Problem Set 1 - Due Tue Feb 1 at 23:00


  1. The CS111 Problem Set Guide gives an overview of psets, including a detailed description of individual and partner tasks
  2. Lecture 01 slides and notebook
  3. Lab 01
  4. Lecture 2 slides and notebook (You should be able to start this problem set after finishing lab 1, but material from this lecture may also be helpful.)
  5. Our CS 111 Code Style Guide describes rules for Python coding style that you should follow.
  6. The Turtle Functions Reference has a quick summary of all of the turtle and turtleBeads functions you will need for the scene task.
  7. The Wavesynth Functions Reference has a quick summary of all of the wavesynth functions you will need for the music task.
  8. Think Python, Chapter 1, Think Python, Chapter 2, and Think Python, Chapter 3 (just section 3.1).
  9. If you prefer an audio format, our podcast The Path to Programming has episodes for this week on What is Programming?, Learning Strategies, and Problem-Solving Strategies.


The instructions for each task:

About this Problem Set

This problem set will give you practice with basic Python interactive programs as well as with creating images with the turtle and turtleBeads modules, and creating music with the wavesynth module. You are ready for Task 0 immediately. You will be ready for tasks 1 and 2 after the first lab and/or the second lecture, and task 3 is can be started after the first lab but will benefit from seeing material in the second lecture.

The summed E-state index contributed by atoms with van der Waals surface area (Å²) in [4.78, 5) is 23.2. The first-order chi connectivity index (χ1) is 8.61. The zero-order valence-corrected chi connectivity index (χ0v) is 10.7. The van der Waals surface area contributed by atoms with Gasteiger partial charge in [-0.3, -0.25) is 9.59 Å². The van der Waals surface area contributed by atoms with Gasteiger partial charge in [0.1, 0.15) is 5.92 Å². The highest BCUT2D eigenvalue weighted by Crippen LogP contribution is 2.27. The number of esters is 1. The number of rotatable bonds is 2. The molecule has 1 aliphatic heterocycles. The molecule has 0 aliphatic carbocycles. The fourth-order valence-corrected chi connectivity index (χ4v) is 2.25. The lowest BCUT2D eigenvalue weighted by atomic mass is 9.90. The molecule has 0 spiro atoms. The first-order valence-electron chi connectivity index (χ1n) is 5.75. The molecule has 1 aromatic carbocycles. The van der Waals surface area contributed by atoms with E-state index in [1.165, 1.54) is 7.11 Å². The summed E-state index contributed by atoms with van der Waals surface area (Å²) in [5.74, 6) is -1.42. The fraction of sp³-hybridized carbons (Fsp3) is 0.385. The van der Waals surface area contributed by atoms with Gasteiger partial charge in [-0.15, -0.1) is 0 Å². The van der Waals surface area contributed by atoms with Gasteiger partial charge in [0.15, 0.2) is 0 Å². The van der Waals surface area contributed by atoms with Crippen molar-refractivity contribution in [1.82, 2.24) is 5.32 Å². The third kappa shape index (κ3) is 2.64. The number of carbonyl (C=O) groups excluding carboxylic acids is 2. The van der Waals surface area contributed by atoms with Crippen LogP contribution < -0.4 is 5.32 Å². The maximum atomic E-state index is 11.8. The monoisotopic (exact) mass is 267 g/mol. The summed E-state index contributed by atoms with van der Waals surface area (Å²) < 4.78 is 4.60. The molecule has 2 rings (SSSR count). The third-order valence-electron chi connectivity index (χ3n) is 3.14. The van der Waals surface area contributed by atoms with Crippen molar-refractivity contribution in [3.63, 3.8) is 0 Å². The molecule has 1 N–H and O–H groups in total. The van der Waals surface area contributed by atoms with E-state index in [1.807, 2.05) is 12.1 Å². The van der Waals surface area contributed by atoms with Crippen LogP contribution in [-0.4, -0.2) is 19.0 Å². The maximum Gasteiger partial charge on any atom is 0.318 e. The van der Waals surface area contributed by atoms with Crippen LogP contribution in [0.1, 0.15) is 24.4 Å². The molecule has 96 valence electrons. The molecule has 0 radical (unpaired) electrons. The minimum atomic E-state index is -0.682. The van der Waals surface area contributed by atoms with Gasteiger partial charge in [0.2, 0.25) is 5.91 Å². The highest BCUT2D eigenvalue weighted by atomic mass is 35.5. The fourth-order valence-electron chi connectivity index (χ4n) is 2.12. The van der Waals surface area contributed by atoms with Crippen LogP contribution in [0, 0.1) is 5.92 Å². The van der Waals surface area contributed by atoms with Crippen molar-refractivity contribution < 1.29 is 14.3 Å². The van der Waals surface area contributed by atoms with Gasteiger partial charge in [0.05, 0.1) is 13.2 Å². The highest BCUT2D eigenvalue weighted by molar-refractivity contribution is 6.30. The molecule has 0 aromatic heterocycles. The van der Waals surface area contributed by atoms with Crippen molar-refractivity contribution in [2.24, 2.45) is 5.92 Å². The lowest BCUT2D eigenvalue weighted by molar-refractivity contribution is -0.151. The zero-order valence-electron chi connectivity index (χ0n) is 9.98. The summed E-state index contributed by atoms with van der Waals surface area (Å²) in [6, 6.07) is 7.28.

If you want to find a partner to work with for this problem set, use this Google Sheet to do so.


Time Estimate

To help you plan how long you need to spend on this problem set, we have some guidelines based on how long students spent on these tasks last semester (please fill out your time estimates to help students in future semesters). Note that this semester, due to the large number of new tasks, these numbers are often just estimates.

When you've been working on a task for about 1 hours, you should evaluate whether you are making efficient progress, and make use of some of the class resources available to you, like help-room hours or office hours. If you've been working on one task for 2.5 hours and still have a ways to go, you should definitely get some help with it.

The entire problem set will probably take you something like 3–7 hours of programming, plus another half hour to hour of reading, although some students take more or less time than that.

How to turn in this Problem Set

In the turtle scene task you will take a screenshot of your scene, which you will submit in addition to your code.